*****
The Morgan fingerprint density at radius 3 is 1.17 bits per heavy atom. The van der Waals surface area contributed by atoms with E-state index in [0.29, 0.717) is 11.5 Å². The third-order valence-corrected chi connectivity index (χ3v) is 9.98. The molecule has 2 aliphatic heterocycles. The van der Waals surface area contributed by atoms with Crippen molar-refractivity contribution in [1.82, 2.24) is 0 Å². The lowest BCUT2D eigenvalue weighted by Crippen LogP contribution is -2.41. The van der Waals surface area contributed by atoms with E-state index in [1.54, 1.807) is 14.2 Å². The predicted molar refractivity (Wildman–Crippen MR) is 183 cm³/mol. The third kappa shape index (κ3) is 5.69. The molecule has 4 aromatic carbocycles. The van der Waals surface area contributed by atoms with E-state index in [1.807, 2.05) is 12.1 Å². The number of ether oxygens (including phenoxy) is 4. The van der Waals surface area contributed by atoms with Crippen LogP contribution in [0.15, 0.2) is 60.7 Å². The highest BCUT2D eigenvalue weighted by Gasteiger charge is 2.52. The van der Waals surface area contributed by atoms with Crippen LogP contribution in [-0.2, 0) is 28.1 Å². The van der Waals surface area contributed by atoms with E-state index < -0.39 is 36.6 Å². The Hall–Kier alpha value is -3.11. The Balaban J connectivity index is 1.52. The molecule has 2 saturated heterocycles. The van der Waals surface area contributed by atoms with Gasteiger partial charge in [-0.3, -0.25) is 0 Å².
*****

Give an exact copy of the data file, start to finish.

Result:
The Morgan fingerprint density at radius 3 is 1.17 bits per heavy atom. The van der Waals surface area contributed by atoms with E-state index in [0.29, 0.717) is 11.5 Å². The third-order valence-corrected chi connectivity index (χ3v) is 9.98. The molecule has 2 aliphatic heterocycles. The van der Waals surface area contributed by atoms with Crippen molar-refractivity contribution in [1.82, 2.24) is 0 Å². The lowest BCUT2D eigenvalue weighted by Crippen LogP contribution is -2.41. The van der Waals surface area contributed by atoms with E-state index in [1.54, 1.807) is 14.2 Å². The predicted molar refractivity (Wildman–Crippen MR) is 183 cm³/mol. The third kappa shape index (κ3) is 5.69. The molecule has 4 aromatic carbocycles. The van der Waals surface area contributed by atoms with E-state index in [1.807, 2.05) is 12.1 Å². The number of ether oxygens (including phenoxy) is 4. The van der Waals surface area contributed by atoms with Crippen LogP contribution in [0.15, 0.2) is 60.7 Å². The highest BCUT2D eigenvalue weighted by Gasteiger charge is 2.52. The van der Waals surface area contributed by atoms with Crippen LogP contribution in [-0.2, 0) is 28.1 Å². The van der Waals surface area contributed by atoms with E-state index < -0.39 is 36.6 Å². The Hall–Kier alpha value is -3.11. The Balaban J connectivity index is 1.52. The molecule has 2 saturated heterocycles. The van der Waals surface area contributed by atoms with Gasteiger partial charge in [-0.3, -0.25) is 0 Å².